Posted On: 06/30/2008
You've waited all winter for corn on the cob hot off the grill. Make it really worth your while: Cover it in cheese and chile, Mexican style.
Elotes are one of hundreds of ways that Mexicans do right by corn. An elote is an ear that's been grilled or steamed and slathered with mayonnaise or crema, aka Mexican crème fraîche. It is then covered with a grated hard cheese like queso añejo de Cotija. Sprinkled with chile powder, an elote is messy and delicious.
In Mexico and Mexican neighborhoods in the U.S., elotes are pure street food, sold out of carts by eloteros – sometimes with the husk, sometimes on a stick. Locally, catch the elotero inside El Torito market on Cherokee Street.
But this is St. Louis, and the backyard grill trumps the street corner when it comes to great corn. Grilling gives a flavor superior to boiling or steaming. By soaking the corn first in its husk and then grilling, you get a perfectly tender ear, with the husks trapping the steam. Pull back the husks and briefly grill the ear again to get super-flavorful grill marks.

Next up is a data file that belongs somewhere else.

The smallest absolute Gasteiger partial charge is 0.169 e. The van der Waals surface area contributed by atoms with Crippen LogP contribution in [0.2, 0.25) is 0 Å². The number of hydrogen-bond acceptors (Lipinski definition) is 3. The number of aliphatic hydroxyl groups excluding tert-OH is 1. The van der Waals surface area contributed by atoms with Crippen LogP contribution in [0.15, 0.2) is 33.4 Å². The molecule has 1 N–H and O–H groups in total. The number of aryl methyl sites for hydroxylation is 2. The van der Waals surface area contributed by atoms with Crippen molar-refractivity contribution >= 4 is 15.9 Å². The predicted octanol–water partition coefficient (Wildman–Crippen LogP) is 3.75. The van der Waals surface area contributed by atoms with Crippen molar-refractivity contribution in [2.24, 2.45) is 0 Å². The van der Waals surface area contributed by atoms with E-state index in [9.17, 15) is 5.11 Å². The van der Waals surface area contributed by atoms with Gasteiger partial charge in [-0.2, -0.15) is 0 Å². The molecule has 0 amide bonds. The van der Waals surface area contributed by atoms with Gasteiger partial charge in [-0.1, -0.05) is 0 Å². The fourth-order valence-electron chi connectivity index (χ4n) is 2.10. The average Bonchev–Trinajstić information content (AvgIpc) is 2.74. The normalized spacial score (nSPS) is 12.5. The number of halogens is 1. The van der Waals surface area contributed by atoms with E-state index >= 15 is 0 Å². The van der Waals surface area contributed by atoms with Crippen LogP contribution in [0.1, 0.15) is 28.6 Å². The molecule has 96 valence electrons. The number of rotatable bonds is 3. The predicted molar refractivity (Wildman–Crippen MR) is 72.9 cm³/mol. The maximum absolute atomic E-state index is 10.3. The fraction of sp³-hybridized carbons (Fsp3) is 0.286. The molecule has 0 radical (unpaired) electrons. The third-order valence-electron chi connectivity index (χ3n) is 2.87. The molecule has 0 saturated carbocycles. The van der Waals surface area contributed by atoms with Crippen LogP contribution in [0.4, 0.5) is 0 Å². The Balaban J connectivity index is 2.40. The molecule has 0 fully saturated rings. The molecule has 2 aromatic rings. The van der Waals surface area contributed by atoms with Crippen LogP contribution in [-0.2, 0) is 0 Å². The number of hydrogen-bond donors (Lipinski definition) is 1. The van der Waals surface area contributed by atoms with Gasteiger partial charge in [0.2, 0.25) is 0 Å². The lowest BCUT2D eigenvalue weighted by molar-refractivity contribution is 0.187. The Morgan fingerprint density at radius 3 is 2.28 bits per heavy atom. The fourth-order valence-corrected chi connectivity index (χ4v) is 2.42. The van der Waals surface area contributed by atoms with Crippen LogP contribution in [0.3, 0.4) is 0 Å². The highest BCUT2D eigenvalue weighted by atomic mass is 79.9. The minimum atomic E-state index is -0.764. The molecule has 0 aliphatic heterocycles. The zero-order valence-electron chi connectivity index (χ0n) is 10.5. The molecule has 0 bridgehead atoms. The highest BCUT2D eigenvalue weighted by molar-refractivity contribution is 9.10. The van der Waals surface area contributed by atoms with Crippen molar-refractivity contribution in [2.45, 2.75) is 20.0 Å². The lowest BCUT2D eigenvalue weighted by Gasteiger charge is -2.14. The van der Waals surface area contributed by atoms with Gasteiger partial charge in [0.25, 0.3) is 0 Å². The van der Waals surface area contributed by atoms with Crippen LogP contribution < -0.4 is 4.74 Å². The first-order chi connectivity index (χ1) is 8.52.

What truly transforms an ear into an elote are the condiments, in the same way butter and salt dress corn at a cookout. I've seen McCormick brand Mexican-style mayonnaise with lime used a lot, with good results. Tartness is key with mayo, and some eloteros take a bland salad mayo and jazz it up with a few squeezes of fresh lime juice.
For me, though, crema makes for a better elote. It's tangier and not as heavy as mayo. It feels fresh and summery on a hot grilled ear.
You can buy crema at specialty grocery stores, but it's way tastier when you make it yourself. Really, crema tastes better than sour cream in almost any Mexican recipe, so it's worth the extra day it takes to make it. And for a kick to my crema, I add in the smoky, spicy adobo sauce from a can of chipotle peppers.
The classic elote cheese is Cotija, named after a town in the state of Michoacán, in west central Mexico. Unlike Chihuahua or Asadero cheeses, Cotija gets hot but never truly melts. Substituting grated Parmesan is not unheard of and tastes just fine.
Finish your elote with chile powder. Eloteros use all sorts, including seasoning blends of chile, salt and dehydrated lime that can taste kind of artificial. I prefer a spicy guajillo or a smoky powdered ancho.
Don't like the mess of biting corn off the cob? Then try the elote's cousin esquites. Cooked corn is sliced off the cob, mixed with the same condiments as elotes and served in a cup. Extra street cred if the cup is Styrofoam and you chow down with a spork.
Ian Sherer is a chef and Mexiphile who lives in Soulard.
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